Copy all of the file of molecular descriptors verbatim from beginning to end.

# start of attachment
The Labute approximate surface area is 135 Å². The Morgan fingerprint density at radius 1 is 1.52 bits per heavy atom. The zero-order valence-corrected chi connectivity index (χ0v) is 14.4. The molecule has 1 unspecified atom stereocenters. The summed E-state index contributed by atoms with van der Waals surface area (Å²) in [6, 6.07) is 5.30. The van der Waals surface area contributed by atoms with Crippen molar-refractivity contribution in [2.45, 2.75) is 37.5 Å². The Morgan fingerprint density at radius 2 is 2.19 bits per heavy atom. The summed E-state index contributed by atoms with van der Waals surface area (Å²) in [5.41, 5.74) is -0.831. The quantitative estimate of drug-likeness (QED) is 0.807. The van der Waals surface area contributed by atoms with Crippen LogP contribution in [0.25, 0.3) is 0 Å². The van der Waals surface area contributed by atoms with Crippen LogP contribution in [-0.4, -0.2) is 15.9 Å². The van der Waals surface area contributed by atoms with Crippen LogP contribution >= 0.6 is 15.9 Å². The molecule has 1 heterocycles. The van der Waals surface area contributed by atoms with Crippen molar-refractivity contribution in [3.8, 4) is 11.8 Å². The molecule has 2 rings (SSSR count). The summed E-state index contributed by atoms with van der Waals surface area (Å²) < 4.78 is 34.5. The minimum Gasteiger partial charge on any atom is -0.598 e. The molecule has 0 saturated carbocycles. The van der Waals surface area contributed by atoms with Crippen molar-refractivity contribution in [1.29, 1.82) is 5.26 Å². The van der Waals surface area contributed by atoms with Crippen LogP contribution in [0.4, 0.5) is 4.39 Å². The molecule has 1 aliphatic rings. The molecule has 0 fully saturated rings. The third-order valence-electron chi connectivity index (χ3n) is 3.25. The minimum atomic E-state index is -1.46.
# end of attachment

The Labute approximate surface area is 135 Å². The Morgan fingerprint density at radius 1 is 1.52 bits per heavy atom. The zero-order valence-corrected chi connectivity index (χ0v) is 14.4. The molecule has 1 unspecified atom stereocenters. The summed E-state index contributed by atoms with van der Waals surface area (Å²) in [6, 6.07) is 5.30. The van der Waals surface area contributed by atoms with Crippen molar-refractivity contribution in [2.45, 2.75) is 37.5 Å². The Morgan fingerprint density at radius 2 is 2.19 bits per heavy atom. The summed E-state index contributed by atoms with van der Waals surface area (Å²) in [5.41, 5.74) is -0.831. The quantitative estimate of drug-likeness (QED) is 0.807. The van der Waals surface area contributed by atoms with Crippen LogP contribution in [0.25, 0.3) is 0 Å². The van der Waals surface area contributed by atoms with Crippen LogP contribution in [-0.4, -0.2) is 15.9 Å². The van der Waals surface area contributed by atoms with Crippen LogP contribution >= 0.6 is 15.9 Å². The molecule has 1 heterocycles. The van der Waals surface area contributed by atoms with Crippen molar-refractivity contribution in [3.8, 4) is 11.8 Å². The molecule has 2 rings (SSSR count). The summed E-state index contributed by atoms with van der Waals surface area (Å²) < 4.78 is 34.5. The minimum Gasteiger partial charge on any atom is -0.598 e. The molecule has 0 saturated carbocycles. The van der Waals surface area contributed by atoms with Crippen molar-refractivity contribution in [1.29, 1.82) is 5.26 Å². The van der Waals surface area contributed by atoms with Crippen LogP contribution in [0.4, 0.5) is 4.39 Å². The molecule has 1 aliphatic rings. The molecule has 0 fully saturated rings. The third-order valence-electron chi connectivity index (χ3n) is 3.25. The minimum atomic E-state index is -1.46.